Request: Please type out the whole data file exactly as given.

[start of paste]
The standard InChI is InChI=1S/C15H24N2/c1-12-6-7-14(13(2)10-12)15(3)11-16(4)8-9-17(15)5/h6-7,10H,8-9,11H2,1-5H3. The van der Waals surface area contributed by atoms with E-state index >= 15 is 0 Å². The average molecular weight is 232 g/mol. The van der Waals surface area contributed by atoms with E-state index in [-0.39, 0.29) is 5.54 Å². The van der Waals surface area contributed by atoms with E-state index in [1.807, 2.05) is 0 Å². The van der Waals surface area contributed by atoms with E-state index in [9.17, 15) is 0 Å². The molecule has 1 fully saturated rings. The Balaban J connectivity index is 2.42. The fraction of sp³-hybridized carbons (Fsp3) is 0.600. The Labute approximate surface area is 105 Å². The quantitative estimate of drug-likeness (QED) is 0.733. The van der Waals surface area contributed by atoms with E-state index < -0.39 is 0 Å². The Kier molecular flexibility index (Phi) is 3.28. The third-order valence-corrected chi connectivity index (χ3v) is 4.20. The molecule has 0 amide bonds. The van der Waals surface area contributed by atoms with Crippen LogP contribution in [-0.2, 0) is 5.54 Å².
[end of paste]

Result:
The standard InChI is InChI=1S/C15H24N2/c1-12-6-7-14(13(2)10-12)15(3)11-16(4)8-9-17(15)5/h6-7,10H,8-9,11H2,1-5H3. The van der Waals surface area contributed by atoms with E-state index >= 15 is 0 Å². The average molecular weight is 232 g/mol. The van der Waals surface area contributed by atoms with E-state index in [-0.39, 0.29) is 5.54 Å². The van der Waals surface area contributed by atoms with E-state index in [1.807, 2.05) is 0 Å². The van der Waals surface area contributed by atoms with E-state index in [9.17, 15) is 0 Å². The molecule has 1 fully saturated rings. The Balaban J connectivity index is 2.42. The fraction of sp³-hybridized carbons (Fsp3) is 0.600. The Labute approximate surface area is 105 Å². The quantitative estimate of drug-likeness (QED) is 0.733. The van der Waals surface area contributed by atoms with E-state index < -0.39 is 0 Å². The Kier molecular flexibility index (Phi) is 3.28. The third-order valence-corrected chi connectivity index (χ3v) is 4.20. The molecule has 0 amide bonds. The van der Waals surface area contributed by atoms with Crippen LogP contribution in [-0.2, 0) is 5.54 Å².